Well, actually trying to fundraise continuously, I work with my development people every day. I still work with my artistic crew, because we've had to continue to work with choreographers online, virtually.

Here's "Enemy Behind the Gate," put together during the pandemic: 

We had to finish ballets that we were supposed to do at the Kimmel Center. She laughs. I'm 'Zoomed out.' But it's really good because we have an opportunity to talk with people face-to-face [when otherwise] you might just write a letter.

How are the kids in your classes doing?

We had a class last night. We have a large parking lot, so we had an open class in the parking lot. Everybody bought their mat. That's probably about the fifth time we've done that. We have a lot of classes online.   But the office work, and the planning—every day you plan. The next day, [you] change plans because that's not going to work anymore.

You also have grown children and grandchildren. Are they around?

They all live in close proximity. This morning, my daughter drove her teenager down to North Carolina State.  She's a diver and NCS gave her a pretty good opportunity. She's the only Black diver in the United States of America in that age group! She's 16 now. 

How has your home life been?

Well, actually I thought these were the golden years. You know, if you get to a certain age, you think you're going to do a lot of nothing, but that's not the case with me. I continue to work right now, not that I want to. I thought I was going to retire, but people have jobs and they're looking to their future and the future's bleak. So they're making moves and it leaves me with doing what I do.

Do you have any downtime just to relax?

Yeah. Between 11:30 pm, when I go to bed and 6:30 am, when I get up. And I walk every morning. Actually, a neighbor and I walk from 7 to 8:30 every morning. We know all of West Philadelphia now, all the campuses, all the reconstruction, all of everything. That's good for me, though, because I get out of the house.

Did you do [the walking] before the pandemic hit?

No.  It's a new thing—the walking every morning—but I'm religious. I get up and do it. Some mornings, I'm like, 'Do I really want to do this?' But we've been pretty religious since late March. We started at 5 o'clock in the morning. And then we said, "Oh, let's go a little later." So we now go from 7 to 8:30.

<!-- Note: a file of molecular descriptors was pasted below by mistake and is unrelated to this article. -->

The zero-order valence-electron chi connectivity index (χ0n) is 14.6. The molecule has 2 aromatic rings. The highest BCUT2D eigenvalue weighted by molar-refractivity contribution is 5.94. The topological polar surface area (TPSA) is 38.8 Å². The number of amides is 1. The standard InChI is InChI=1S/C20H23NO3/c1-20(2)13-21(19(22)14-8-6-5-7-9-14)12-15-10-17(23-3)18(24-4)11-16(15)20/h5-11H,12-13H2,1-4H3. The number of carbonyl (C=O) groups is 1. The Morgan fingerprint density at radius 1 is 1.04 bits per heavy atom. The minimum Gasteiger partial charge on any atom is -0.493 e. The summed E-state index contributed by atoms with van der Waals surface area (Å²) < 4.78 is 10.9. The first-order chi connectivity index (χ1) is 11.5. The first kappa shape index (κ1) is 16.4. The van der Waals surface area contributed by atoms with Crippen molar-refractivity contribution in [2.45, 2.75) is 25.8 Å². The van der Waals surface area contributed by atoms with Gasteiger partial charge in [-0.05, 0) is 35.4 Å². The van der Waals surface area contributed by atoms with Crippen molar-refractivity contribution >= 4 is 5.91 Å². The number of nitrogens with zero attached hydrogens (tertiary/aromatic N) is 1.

What do you like about the walk?

There's so much going on in West Philadelphia. So much change; in fact, too much change, because the student housing is now where there used to be homes. You'd see old people sitting on the porch, and kids playing, and skating, and jumping rope. All these houses are now being converted into apartments, and there's trash everywhere. So the neighborhood has changed. A lot of it is for the good. And some of it—you wish it hadn't changed.

I'm a West Philly girl. So, you know, I went to West Philadelphia High School; I went to Shaw Junior High School. So I love West Philly.

So do you think you'll keep walking after things open up?

It depends on how much help I have in the office early, or what I have to do, but I want to plan on that, because it's really good for me. It gives me a push to get started in the morning. You gotta try it! When you drive, you don't see the area around you, but when you walk, you see a lot.  

 Have you turned to any particular music, favorite music or videos or books?

I watch a lot of dance videos; Jacob's Pillow and the Joyce Theater have good programs. And then I listen to our Philadelphia Orchestra [which has]wonderful music. I just love music and I love movement.

Here's Philadanco at Jacob's Pillow Dance Festival in 2018:

And Gene Hill Sagan was one of my choreographers. He went to Israel for 14 years, looking for a place to dance and he worked with the Batsheva and kibbutz companies. He got all kinds of awards in Israel. When his mother got ill, he returned to Philadelphia, and a friend told him, look for me. He ended up choreographing for my company. And I love his work.

Watch this PHILADANCO! video with excerpts of choreography by Gene Hill Sagan, Bebe Miller, Christopher Huggins, Ulysses Dove, and Tommie Waheed-Evans. 

La Valse is my favorite ballet that he ever did for the company. It's neoclassical because he was balletically trained. All his work is fundamentally balletic; it's a beautiful piece.

Has there been anything else you've discovered during this shutdown period?